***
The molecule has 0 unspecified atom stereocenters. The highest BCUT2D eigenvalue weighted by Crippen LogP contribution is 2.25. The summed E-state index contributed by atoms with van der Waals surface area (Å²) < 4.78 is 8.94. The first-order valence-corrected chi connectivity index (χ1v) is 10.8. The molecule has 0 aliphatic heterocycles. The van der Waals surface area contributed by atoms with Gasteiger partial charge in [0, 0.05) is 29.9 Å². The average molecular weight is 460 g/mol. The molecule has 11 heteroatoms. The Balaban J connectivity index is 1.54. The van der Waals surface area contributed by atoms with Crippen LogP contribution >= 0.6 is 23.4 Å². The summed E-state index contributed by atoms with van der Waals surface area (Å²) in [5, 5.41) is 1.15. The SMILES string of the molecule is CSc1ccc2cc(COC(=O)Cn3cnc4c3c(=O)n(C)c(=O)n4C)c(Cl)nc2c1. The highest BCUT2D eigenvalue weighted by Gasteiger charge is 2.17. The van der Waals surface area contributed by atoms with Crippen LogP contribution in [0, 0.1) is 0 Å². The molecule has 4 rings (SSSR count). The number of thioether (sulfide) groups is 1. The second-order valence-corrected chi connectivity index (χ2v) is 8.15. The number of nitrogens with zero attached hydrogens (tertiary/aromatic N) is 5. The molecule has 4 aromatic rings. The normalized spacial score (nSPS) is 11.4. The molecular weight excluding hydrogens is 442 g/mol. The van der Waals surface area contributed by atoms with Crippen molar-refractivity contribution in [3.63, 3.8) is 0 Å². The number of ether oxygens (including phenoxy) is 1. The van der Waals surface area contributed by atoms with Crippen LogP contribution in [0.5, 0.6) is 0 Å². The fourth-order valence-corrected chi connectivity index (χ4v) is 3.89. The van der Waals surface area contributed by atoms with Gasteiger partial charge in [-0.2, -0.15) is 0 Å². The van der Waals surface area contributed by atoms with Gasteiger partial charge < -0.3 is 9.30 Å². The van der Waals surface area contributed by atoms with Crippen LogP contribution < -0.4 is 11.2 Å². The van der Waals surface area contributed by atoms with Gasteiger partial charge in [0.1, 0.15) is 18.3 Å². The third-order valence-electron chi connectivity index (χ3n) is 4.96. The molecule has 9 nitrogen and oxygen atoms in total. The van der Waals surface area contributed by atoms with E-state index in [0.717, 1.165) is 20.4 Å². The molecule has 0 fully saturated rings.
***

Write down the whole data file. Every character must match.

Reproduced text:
The molecule has 0 unspecified atom stereocenters. The highest BCUT2D eigenvalue weighted by Crippen LogP contribution is 2.25. The summed E-state index contributed by atoms with van der Waals surface area (Å²) < 4.78 is 8.94. The first-order valence-corrected chi connectivity index (χ1v) is 10.8. The molecule has 0 aliphatic heterocycles. The van der Waals surface area contributed by atoms with Gasteiger partial charge in [0, 0.05) is 29.9 Å². The average molecular weight is 460 g/mol. The molecule has 11 heteroatoms. The Balaban J connectivity index is 1.54. The van der Waals surface area contributed by atoms with Crippen LogP contribution >= 0.6 is 23.4 Å². The summed E-state index contributed by atoms with van der Waals surface area (Å²) in [5, 5.41) is 1.15. The SMILES string of the molecule is CSc1ccc2cc(COC(=O)Cn3cnc4c3c(=O)n(C)c(=O)n4C)c(Cl)nc2c1. The highest BCUT2D eigenvalue weighted by Gasteiger charge is 2.17. The van der Waals surface area contributed by atoms with Crippen LogP contribution in [0, 0.1) is 0 Å². The molecule has 4 rings (SSSR count). The number of thioether (sulfide) groups is 1. The second-order valence-corrected chi connectivity index (χ2v) is 8.15. The number of nitrogens with zero attached hydrogens (tertiary/aromatic N) is 5. The molecule has 4 aromatic rings. The normalized spacial score (nSPS) is 11.4. The molecular weight excluding hydrogens is 442 g/mol. The van der Waals surface area contributed by atoms with Crippen molar-refractivity contribution in [3.63, 3.8) is 0 Å². The number of ether oxygens (including phenoxy) is 1. The van der Waals surface area contributed by atoms with Crippen LogP contribution in [0.5, 0.6) is 0 Å². The fourth-order valence-corrected chi connectivity index (χ4v) is 3.89. The van der Waals surface area contributed by atoms with Gasteiger partial charge in [-0.2, -0.15) is 0 Å². The van der Waals surface area contributed by atoms with Gasteiger partial charge < -0.3 is 9.30 Å². The van der Waals surface area contributed by atoms with Crippen LogP contribution < -0.4 is 11.2 Å². The van der Waals surface area contributed by atoms with Gasteiger partial charge in [0.1, 0.15) is 18.3 Å². The third-order valence-electron chi connectivity index (χ3n) is 4.96. The molecule has 9 nitrogen and oxygen atoms in total. The van der Waals surface area contributed by atoms with E-state index in [0.717, 1.165) is 20.4 Å². The molecule has 0 fully saturated rings.